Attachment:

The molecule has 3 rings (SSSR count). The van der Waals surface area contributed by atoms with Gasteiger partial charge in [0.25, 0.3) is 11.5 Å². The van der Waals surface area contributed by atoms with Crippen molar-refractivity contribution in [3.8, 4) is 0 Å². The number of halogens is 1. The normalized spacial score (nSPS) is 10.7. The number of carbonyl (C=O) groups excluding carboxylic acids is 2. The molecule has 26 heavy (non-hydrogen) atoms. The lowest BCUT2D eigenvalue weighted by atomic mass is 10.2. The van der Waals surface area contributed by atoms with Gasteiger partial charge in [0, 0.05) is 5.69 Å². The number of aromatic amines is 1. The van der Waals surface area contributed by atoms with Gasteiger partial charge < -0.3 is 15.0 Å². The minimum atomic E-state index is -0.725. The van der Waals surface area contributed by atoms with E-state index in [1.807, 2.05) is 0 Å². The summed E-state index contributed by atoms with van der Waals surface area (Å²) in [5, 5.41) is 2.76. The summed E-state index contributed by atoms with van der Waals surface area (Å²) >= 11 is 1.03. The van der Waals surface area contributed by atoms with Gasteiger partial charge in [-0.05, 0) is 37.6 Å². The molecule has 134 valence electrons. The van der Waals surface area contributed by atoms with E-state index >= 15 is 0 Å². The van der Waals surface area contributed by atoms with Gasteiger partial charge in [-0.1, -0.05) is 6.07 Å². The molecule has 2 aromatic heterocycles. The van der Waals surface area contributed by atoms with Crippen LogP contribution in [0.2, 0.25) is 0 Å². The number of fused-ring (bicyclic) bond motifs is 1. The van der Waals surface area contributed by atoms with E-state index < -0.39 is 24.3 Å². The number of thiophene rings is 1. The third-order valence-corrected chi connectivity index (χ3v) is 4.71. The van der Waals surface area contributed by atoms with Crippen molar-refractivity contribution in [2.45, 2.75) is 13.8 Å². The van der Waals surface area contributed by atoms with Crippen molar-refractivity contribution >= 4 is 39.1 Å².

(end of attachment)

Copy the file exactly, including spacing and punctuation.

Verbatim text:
The molecule has 3 rings (SSSR count). The van der Waals surface area contributed by atoms with Gasteiger partial charge in [0.25, 0.3) is 11.5 Å². The van der Waals surface area contributed by atoms with Crippen molar-refractivity contribution in [3.8, 4) is 0 Å². The number of halogens is 1. The normalized spacial score (nSPS) is 10.7. The number of carbonyl (C=O) groups excluding carboxylic acids is 2. The molecule has 26 heavy (non-hydrogen) atoms. The lowest BCUT2D eigenvalue weighted by atomic mass is 10.2. The van der Waals surface area contributed by atoms with Gasteiger partial charge in [0, 0.05) is 5.69 Å². The number of aromatic amines is 1. The van der Waals surface area contributed by atoms with Gasteiger partial charge < -0.3 is 15.0 Å². The minimum atomic E-state index is -0.725. The van der Waals surface area contributed by atoms with E-state index in [1.807, 2.05) is 0 Å². The summed E-state index contributed by atoms with van der Waals surface area (Å²) in [5, 5.41) is 2.76. The summed E-state index contributed by atoms with van der Waals surface area (Å²) >= 11 is 1.03. The van der Waals surface area contributed by atoms with Gasteiger partial charge in [-0.05, 0) is 37.6 Å². The molecule has 134 valence electrons. The van der Waals surface area contributed by atoms with E-state index >= 15 is 0 Å². The van der Waals surface area contributed by atoms with Gasteiger partial charge in [-0.1, -0.05) is 6.07 Å². The molecule has 2 aromatic heterocycles. The van der Waals surface area contributed by atoms with Crippen LogP contribution in [0.2, 0.25) is 0 Å². The number of fused-ring (bicyclic) bond motifs is 1. The van der Waals surface area contributed by atoms with E-state index < -0.39 is 24.3 Å². The number of thiophene rings is 1. The third-order valence-corrected chi connectivity index (χ3v) is 4.71. The van der Waals surface area contributed by atoms with Crippen molar-refractivity contribution in [2.45, 2.75) is 13.8 Å². The van der Waals surface area contributed by atoms with Crippen molar-refractivity contribution >= 4 is 39.1 Å².